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EPA: Eagle snow park developer failed to properly remove asbestos

Jim Prescott’s Lazy J Tavern reached its heyday in the 1960s and 1970s. In the ensuing decades, it fell into disrepair after the owner became ill. The property is adjacent to the Eagle Sports Park.
Jim Prescott’s Lazy J Tavern reached its heyday in the 1960s and 1970s. In the ensuing decades, it fell into disrepair after the owner became ill. The property is adjacent to the Eagle Sports Park. rphillips@idahostatesman.com

The U.S. Environmental Protection Agency has ordered Gateway Parks to comply with federal law when it removes asbestos from the Lazy J Tavern complex, which is being demolished to make way for future snowboard park amenities.

In January 2014, Boise-based Gateway Parks, owned by Ryan Neptune, purchased the Lazy J parcel on Horseshoe Bend Road adjacent to Eagle Sports Complex where Gateway Parks operates a snowboard and tubing park.

Gateway Parks hired a consultant in May to perform asbestos inspections on eight buildings on the site to prepare for demolition of the buildings, according to an EPA news release. The consultant found asbestos and submitted a bid for abatement. Gateway Parks rejected the bid, and in mid- to late 2014, it demolished some of the buildings without safely removing the asbestos or notifying the EPA as required by federal asbestos law.

Because asbestos materials were left in the buildings when they came down, the resulting debris piles were contaminated with asbestos. EPA began an investigation after receiving a public complaint in late December.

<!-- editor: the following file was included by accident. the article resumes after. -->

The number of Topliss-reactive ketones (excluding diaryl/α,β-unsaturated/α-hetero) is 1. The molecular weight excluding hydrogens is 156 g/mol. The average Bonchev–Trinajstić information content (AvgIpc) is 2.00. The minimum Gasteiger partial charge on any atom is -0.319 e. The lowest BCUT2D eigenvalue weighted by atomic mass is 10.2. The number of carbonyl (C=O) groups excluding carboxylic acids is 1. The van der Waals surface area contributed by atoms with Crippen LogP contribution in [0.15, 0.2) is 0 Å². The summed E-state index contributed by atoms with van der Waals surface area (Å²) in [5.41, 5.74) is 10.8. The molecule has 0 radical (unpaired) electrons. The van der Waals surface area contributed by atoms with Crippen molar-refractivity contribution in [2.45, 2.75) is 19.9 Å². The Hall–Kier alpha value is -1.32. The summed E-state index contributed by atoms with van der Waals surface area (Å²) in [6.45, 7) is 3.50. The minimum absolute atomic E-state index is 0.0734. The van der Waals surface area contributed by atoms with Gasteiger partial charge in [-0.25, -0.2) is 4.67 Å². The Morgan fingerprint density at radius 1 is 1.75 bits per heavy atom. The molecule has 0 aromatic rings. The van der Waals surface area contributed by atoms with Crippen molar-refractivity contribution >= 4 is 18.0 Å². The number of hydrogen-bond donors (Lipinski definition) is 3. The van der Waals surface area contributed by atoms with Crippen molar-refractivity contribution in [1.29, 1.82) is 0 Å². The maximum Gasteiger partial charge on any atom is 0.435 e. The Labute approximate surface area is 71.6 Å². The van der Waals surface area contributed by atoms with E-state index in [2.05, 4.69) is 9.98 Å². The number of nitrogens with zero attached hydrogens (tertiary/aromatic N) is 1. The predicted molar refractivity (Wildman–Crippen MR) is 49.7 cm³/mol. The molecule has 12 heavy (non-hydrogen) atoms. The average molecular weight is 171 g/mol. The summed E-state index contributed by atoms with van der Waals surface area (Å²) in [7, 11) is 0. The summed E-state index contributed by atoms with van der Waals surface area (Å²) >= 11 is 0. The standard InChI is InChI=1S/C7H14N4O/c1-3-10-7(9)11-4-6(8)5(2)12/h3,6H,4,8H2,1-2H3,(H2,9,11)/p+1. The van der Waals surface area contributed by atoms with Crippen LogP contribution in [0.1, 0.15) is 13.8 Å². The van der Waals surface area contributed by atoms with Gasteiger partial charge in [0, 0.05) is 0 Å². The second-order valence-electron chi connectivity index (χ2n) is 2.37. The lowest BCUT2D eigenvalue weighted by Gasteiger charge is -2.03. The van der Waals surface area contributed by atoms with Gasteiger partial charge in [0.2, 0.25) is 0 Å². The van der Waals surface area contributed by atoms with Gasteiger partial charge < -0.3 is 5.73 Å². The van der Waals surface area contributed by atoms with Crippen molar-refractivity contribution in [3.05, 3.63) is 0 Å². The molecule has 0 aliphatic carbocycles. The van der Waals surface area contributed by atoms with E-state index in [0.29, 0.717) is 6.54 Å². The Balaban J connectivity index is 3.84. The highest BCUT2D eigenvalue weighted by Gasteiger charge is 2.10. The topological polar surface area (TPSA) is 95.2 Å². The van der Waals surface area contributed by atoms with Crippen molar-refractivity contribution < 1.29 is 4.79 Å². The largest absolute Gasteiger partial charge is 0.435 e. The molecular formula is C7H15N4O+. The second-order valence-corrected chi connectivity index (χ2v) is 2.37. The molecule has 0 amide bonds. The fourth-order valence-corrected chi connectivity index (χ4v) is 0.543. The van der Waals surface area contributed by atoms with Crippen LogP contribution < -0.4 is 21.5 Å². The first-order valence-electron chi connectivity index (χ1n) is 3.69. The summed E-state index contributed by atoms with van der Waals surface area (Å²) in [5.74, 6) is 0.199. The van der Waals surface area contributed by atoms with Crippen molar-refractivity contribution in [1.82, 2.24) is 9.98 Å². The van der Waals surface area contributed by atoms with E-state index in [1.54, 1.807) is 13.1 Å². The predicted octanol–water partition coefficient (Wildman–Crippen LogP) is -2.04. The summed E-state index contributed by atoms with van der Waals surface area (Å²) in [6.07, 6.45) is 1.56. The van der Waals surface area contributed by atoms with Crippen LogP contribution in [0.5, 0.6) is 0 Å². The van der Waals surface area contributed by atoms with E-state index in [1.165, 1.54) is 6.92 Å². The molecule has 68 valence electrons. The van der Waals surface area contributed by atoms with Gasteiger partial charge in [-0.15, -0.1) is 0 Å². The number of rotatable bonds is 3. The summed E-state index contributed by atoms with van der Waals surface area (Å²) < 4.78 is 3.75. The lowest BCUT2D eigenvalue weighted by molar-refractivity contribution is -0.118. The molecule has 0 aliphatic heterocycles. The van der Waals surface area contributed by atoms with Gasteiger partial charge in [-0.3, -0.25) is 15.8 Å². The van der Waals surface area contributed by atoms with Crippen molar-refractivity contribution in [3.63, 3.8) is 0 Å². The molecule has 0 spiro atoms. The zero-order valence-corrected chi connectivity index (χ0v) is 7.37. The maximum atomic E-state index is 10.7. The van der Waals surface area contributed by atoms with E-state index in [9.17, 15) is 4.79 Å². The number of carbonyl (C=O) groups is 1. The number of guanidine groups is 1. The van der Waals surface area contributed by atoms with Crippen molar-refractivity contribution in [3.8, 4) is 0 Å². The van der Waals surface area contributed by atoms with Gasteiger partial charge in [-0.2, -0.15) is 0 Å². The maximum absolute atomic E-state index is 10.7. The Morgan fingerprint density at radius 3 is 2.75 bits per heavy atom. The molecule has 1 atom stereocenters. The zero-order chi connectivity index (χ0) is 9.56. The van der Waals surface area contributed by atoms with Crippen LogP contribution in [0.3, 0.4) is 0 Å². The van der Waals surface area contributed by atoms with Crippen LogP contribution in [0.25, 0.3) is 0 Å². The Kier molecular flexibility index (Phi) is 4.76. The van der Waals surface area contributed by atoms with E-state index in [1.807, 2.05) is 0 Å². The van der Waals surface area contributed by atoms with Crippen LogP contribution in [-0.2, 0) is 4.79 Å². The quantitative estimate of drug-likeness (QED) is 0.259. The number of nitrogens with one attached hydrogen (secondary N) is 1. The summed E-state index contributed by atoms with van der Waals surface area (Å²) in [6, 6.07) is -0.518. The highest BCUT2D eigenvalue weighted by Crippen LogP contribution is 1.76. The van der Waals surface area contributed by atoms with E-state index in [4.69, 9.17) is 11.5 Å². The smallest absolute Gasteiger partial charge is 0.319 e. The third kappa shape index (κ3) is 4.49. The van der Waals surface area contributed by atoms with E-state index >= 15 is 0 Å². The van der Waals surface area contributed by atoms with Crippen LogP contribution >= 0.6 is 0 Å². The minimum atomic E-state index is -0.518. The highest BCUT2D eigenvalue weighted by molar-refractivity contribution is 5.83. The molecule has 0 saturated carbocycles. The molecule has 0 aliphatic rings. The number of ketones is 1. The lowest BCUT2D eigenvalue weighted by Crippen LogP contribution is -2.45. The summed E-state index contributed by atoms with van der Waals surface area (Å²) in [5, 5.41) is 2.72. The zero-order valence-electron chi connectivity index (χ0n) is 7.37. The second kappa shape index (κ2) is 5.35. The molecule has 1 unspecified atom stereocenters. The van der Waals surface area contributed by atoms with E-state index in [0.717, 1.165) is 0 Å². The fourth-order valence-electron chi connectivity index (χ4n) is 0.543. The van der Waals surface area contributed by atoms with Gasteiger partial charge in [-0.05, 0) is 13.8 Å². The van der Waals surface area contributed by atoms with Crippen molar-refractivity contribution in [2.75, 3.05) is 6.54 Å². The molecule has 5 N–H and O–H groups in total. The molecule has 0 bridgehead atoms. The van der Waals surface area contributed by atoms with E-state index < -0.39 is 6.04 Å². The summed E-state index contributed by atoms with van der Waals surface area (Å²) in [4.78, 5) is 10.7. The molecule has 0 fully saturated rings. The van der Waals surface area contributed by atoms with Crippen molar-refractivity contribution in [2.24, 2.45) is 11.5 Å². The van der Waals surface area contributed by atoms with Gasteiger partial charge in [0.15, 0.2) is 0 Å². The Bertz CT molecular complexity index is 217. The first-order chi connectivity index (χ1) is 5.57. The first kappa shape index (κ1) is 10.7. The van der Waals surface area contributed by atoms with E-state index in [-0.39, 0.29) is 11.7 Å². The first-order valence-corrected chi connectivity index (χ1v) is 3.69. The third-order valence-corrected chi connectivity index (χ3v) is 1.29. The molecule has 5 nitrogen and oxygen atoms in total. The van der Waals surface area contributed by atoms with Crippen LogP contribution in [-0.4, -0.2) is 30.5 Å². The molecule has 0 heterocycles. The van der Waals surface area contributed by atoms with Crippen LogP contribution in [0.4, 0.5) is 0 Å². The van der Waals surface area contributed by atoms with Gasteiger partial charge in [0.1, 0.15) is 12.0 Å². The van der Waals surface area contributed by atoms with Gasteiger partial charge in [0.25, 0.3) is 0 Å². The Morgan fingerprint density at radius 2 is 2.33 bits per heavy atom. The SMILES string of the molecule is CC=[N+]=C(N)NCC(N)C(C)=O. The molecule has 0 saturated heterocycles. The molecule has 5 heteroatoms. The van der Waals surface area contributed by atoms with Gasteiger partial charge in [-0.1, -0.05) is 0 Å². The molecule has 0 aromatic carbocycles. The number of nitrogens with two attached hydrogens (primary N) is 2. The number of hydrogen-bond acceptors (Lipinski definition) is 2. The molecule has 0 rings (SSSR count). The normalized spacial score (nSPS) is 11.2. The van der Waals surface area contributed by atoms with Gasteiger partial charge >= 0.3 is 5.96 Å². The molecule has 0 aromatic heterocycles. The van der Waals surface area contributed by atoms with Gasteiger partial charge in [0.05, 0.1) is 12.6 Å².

EPA’s order requires Gateway Parks to clean up the contaminated debris from buildings already demolished in accordance with federal asbestos disposal requirements, and to follow all relevant laws and regulations for future demolitions on the property.

Gateway Parks must take immediate steps to control dust from the site. The company has 60 days to comply with the EPA's clean-up order.

More from the EPA on asbestos:

Asbestos is a mineral fiber that naturally occurs in rock and soil. It was historically used in building materials and in construction for its tensile strength, fireproofing, and insulation properties. When inhaled, microscopic asbestos particles can lodge deep in the lungs, increasing risks of developing lung disease or cancer. Health risks from asbestos exposure are often made worse by smoking. In general, the greater the exposure to asbestos, the greater the chance of developing harmful health effects, with disease symptoms often developing years after exposure.

Asbestos fibers may be released into the air when asbestos-containing materials are disturbed or during product use, demolition work, building or home maintenance, repair or remodeling. Only trained and certified asbestos abatement professionals should handle, remove and safely dispose of asbestos containing materials in licensed landfills or other approved disposal facilities.

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